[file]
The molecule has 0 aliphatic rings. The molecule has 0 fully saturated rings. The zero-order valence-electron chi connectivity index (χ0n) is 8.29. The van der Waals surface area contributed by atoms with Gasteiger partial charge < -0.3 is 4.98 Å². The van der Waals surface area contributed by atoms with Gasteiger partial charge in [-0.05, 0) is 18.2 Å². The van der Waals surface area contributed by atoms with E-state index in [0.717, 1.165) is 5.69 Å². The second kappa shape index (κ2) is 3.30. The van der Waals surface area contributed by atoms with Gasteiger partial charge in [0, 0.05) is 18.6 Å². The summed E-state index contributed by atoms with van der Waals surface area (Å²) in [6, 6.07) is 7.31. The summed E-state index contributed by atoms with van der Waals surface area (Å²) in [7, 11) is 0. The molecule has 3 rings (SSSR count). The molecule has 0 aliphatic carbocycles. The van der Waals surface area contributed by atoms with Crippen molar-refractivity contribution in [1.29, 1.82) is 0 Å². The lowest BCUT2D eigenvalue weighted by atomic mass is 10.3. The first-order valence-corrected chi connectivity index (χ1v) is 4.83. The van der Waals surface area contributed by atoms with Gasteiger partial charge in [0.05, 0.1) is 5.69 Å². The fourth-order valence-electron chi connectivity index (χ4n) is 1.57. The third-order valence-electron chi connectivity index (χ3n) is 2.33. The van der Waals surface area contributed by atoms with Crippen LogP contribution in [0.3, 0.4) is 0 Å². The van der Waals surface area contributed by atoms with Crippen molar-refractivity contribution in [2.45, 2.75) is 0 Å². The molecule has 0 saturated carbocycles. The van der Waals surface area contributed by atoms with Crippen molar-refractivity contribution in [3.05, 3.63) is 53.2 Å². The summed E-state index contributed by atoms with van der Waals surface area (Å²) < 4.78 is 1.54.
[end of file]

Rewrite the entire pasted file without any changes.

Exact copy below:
The molecule has 0 aliphatic rings. The molecule has 0 fully saturated rings. The zero-order valence-electron chi connectivity index (χ0n) is 8.29. The van der Waals surface area contributed by atoms with Gasteiger partial charge < -0.3 is 4.98 Å². The van der Waals surface area contributed by atoms with Gasteiger partial charge in [-0.05, 0) is 18.2 Å². The van der Waals surface area contributed by atoms with E-state index in [0.717, 1.165) is 5.69 Å². The second kappa shape index (κ2) is 3.30. The van der Waals surface area contributed by atoms with Gasteiger partial charge in [0, 0.05) is 18.6 Å². The summed E-state index contributed by atoms with van der Waals surface area (Å²) in [6, 6.07) is 7.31. The summed E-state index contributed by atoms with van der Waals surface area (Å²) in [7, 11) is 0. The molecule has 3 rings (SSSR count). The molecule has 0 aliphatic carbocycles. The van der Waals surface area contributed by atoms with Crippen molar-refractivity contribution in [1.29, 1.82) is 0 Å². The lowest BCUT2D eigenvalue weighted by atomic mass is 10.3. The first-order valence-corrected chi connectivity index (χ1v) is 4.83. The van der Waals surface area contributed by atoms with Gasteiger partial charge in [0.05, 0.1) is 5.69 Å². The fourth-order valence-electron chi connectivity index (χ4n) is 1.57. The third-order valence-electron chi connectivity index (χ3n) is 2.33. The van der Waals surface area contributed by atoms with Crippen LogP contribution in [0.3, 0.4) is 0 Å². The van der Waals surface area contributed by atoms with Crippen molar-refractivity contribution in [2.45, 2.75) is 0 Å². The molecule has 0 saturated carbocycles. The van der Waals surface area contributed by atoms with Crippen molar-refractivity contribution in [3.05, 3.63) is 53.2 Å². The summed E-state index contributed by atoms with van der Waals surface area (Å²) < 4.78 is 1.54.